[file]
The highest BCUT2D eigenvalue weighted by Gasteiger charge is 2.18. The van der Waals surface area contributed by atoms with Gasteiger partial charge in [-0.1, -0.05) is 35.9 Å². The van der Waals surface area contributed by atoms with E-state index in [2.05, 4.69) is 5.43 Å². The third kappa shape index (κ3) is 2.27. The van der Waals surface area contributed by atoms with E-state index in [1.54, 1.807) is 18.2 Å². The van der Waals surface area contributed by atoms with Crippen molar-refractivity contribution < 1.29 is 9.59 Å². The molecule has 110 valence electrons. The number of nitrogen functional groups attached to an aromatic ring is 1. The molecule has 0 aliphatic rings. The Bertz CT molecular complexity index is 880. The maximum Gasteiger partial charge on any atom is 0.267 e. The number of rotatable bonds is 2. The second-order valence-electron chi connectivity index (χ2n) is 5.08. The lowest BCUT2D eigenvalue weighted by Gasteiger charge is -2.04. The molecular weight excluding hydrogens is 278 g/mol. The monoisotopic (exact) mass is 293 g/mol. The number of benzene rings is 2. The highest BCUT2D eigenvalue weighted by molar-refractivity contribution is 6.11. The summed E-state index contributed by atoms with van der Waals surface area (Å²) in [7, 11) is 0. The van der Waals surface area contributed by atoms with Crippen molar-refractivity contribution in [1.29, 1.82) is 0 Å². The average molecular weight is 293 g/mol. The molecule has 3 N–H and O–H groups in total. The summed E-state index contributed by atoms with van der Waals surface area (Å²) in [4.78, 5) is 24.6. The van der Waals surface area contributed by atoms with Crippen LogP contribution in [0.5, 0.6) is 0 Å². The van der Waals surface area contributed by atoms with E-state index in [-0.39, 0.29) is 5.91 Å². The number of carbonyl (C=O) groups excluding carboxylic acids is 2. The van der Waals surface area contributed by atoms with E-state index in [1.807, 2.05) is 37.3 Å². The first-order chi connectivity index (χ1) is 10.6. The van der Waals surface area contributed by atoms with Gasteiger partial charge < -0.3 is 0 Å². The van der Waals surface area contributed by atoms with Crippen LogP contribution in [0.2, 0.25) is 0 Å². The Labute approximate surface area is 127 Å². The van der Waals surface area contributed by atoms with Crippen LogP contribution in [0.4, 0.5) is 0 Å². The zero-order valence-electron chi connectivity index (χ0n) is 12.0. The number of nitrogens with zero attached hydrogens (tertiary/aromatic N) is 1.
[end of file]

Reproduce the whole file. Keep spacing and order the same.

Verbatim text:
The highest BCUT2D eigenvalue weighted by Gasteiger charge is 2.18. The van der Waals surface area contributed by atoms with Gasteiger partial charge in [-0.1, -0.05) is 35.9 Å². The van der Waals surface area contributed by atoms with E-state index in [2.05, 4.69) is 5.43 Å². The third kappa shape index (κ3) is 2.27. The van der Waals surface area contributed by atoms with E-state index in [1.54, 1.807) is 18.2 Å². The van der Waals surface area contributed by atoms with Crippen molar-refractivity contribution < 1.29 is 9.59 Å². The molecule has 110 valence electrons. The number of nitrogen functional groups attached to an aromatic ring is 1. The molecule has 0 aliphatic rings. The Bertz CT molecular complexity index is 880. The maximum Gasteiger partial charge on any atom is 0.267 e. The number of rotatable bonds is 2. The second-order valence-electron chi connectivity index (χ2n) is 5.08. The lowest BCUT2D eigenvalue weighted by Gasteiger charge is -2.04. The molecular weight excluding hydrogens is 278 g/mol. The monoisotopic (exact) mass is 293 g/mol. The number of benzene rings is 2. The highest BCUT2D eigenvalue weighted by molar-refractivity contribution is 6.11. The summed E-state index contributed by atoms with van der Waals surface area (Å²) in [7, 11) is 0. The van der Waals surface area contributed by atoms with Crippen molar-refractivity contribution in [1.29, 1.82) is 0 Å². The average molecular weight is 293 g/mol. The molecule has 3 N–H and O–H groups in total. The summed E-state index contributed by atoms with van der Waals surface area (Å²) in [4.78, 5) is 24.6. The van der Waals surface area contributed by atoms with Crippen LogP contribution in [0.5, 0.6) is 0 Å². The van der Waals surface area contributed by atoms with E-state index in [-0.39, 0.29) is 5.91 Å². The number of carbonyl (C=O) groups excluding carboxylic acids is 2. The van der Waals surface area contributed by atoms with E-state index in [1.807, 2.05) is 37.3 Å². The first-order chi connectivity index (χ1) is 10.6. The van der Waals surface area contributed by atoms with Gasteiger partial charge < -0.3 is 0 Å². The van der Waals surface area contributed by atoms with Crippen LogP contribution in [0.2, 0.25) is 0 Å². The Labute approximate surface area is 127 Å². The van der Waals surface area contributed by atoms with Crippen LogP contribution in [0.4, 0.5) is 0 Å². The zero-order valence-electron chi connectivity index (χ0n) is 12.0. The number of nitrogens with zero attached hydrogens (tertiary/aromatic N) is 1.